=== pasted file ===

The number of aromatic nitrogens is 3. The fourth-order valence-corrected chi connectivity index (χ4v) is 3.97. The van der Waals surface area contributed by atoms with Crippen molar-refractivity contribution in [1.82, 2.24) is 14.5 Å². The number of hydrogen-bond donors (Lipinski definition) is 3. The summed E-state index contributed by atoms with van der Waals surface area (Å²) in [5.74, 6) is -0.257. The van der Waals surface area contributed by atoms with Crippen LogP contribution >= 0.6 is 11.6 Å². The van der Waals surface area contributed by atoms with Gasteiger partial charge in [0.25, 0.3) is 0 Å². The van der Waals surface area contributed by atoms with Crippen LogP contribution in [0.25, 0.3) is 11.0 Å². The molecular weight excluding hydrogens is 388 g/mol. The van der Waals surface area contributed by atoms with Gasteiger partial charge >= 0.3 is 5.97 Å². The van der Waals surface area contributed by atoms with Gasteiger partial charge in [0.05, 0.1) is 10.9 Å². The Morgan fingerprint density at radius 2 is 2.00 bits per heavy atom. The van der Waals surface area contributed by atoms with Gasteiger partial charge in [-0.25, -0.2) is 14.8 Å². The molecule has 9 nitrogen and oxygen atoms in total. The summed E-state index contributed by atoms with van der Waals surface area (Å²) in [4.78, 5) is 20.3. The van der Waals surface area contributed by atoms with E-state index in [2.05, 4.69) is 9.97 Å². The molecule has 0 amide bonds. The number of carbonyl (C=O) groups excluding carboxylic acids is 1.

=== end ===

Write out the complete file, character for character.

The number of aromatic nitrogens is 3. The fourth-order valence-corrected chi connectivity index (χ4v) is 3.97. The van der Waals surface area contributed by atoms with Crippen molar-refractivity contribution in [1.82, 2.24) is 14.5 Å². The number of hydrogen-bond donors (Lipinski definition) is 3. The summed E-state index contributed by atoms with van der Waals surface area (Å²) in [5.74, 6) is -0.257. The van der Waals surface area contributed by atoms with Crippen LogP contribution >= 0.6 is 11.6 Å². The van der Waals surface area contributed by atoms with Gasteiger partial charge in [0.25, 0.3) is 0 Å². The van der Waals surface area contributed by atoms with Crippen LogP contribution in [0.25, 0.3) is 11.0 Å². The molecular weight excluding hydrogens is 388 g/mol. The van der Waals surface area contributed by atoms with Gasteiger partial charge >= 0.3 is 5.97 Å². The van der Waals surface area contributed by atoms with Gasteiger partial charge in [0.05, 0.1) is 10.9 Å². The Morgan fingerprint density at radius 2 is 2.00 bits per heavy atom. The van der Waals surface area contributed by atoms with Gasteiger partial charge in [-0.25, -0.2) is 14.8 Å². The molecule has 9 nitrogen and oxygen atoms in total. The summed E-state index contributed by atoms with van der Waals surface area (Å²) in [4.78, 5) is 20.3. The van der Waals surface area contributed by atoms with E-state index in [2.05, 4.69) is 9.97 Å². The molecule has 0 amide bonds. The number of carbonyl (C=O) groups excluding carboxylic acids is 1.